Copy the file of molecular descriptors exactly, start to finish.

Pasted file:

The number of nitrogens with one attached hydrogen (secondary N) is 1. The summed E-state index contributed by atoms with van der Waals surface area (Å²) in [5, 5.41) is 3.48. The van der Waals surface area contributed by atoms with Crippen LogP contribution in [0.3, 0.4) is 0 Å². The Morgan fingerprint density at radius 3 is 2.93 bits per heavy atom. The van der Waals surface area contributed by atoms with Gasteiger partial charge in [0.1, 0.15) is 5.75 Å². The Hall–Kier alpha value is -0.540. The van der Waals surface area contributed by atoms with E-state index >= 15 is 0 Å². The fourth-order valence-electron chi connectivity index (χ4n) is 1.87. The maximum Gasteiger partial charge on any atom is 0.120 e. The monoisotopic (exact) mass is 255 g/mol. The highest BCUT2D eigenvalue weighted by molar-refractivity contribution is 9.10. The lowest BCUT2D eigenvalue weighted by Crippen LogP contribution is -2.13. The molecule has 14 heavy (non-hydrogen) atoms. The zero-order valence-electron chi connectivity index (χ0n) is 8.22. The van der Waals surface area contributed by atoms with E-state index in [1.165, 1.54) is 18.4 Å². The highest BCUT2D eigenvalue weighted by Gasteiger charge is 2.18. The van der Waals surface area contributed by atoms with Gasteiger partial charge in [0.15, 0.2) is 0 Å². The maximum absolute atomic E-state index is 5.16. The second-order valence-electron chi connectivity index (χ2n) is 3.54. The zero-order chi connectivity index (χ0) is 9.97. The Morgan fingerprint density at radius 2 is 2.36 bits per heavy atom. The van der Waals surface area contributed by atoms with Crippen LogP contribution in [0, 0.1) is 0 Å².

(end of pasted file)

The number of nitrogens with one attached hydrogen (secondary N) is 1. The summed E-state index contributed by atoms with van der Waals surface area (Å²) in [5, 5.41) is 3.48. The van der Waals surface area contributed by atoms with Crippen LogP contribution in [0.3, 0.4) is 0 Å². The Morgan fingerprint density at radius 3 is 2.93 bits per heavy atom. The van der Waals surface area contributed by atoms with Gasteiger partial charge in [0.1, 0.15) is 5.75 Å². The Hall–Kier alpha value is -0.540. The van der Waals surface area contributed by atoms with E-state index >= 15 is 0 Å². The fourth-order valence-electron chi connectivity index (χ4n) is 1.87. The maximum Gasteiger partial charge on any atom is 0.120 e. The monoisotopic (exact) mass is 255 g/mol. The highest BCUT2D eigenvalue weighted by molar-refractivity contribution is 9.10. The lowest BCUT2D eigenvalue weighted by Crippen LogP contribution is -2.13. The molecule has 14 heavy (non-hydrogen) atoms. The zero-order valence-electron chi connectivity index (χ0n) is 8.22. The van der Waals surface area contributed by atoms with E-state index in [1.165, 1.54) is 18.4 Å². The highest BCUT2D eigenvalue weighted by Gasteiger charge is 2.18. The van der Waals surface area contributed by atoms with Gasteiger partial charge in [0.15, 0.2) is 0 Å². The maximum absolute atomic E-state index is 5.16. The second-order valence-electron chi connectivity index (χ2n) is 3.54. The zero-order chi connectivity index (χ0) is 9.97. The Morgan fingerprint density at radius 2 is 2.36 bits per heavy atom. The van der Waals surface area contributed by atoms with Crippen LogP contribution in [0, 0.1) is 0 Å².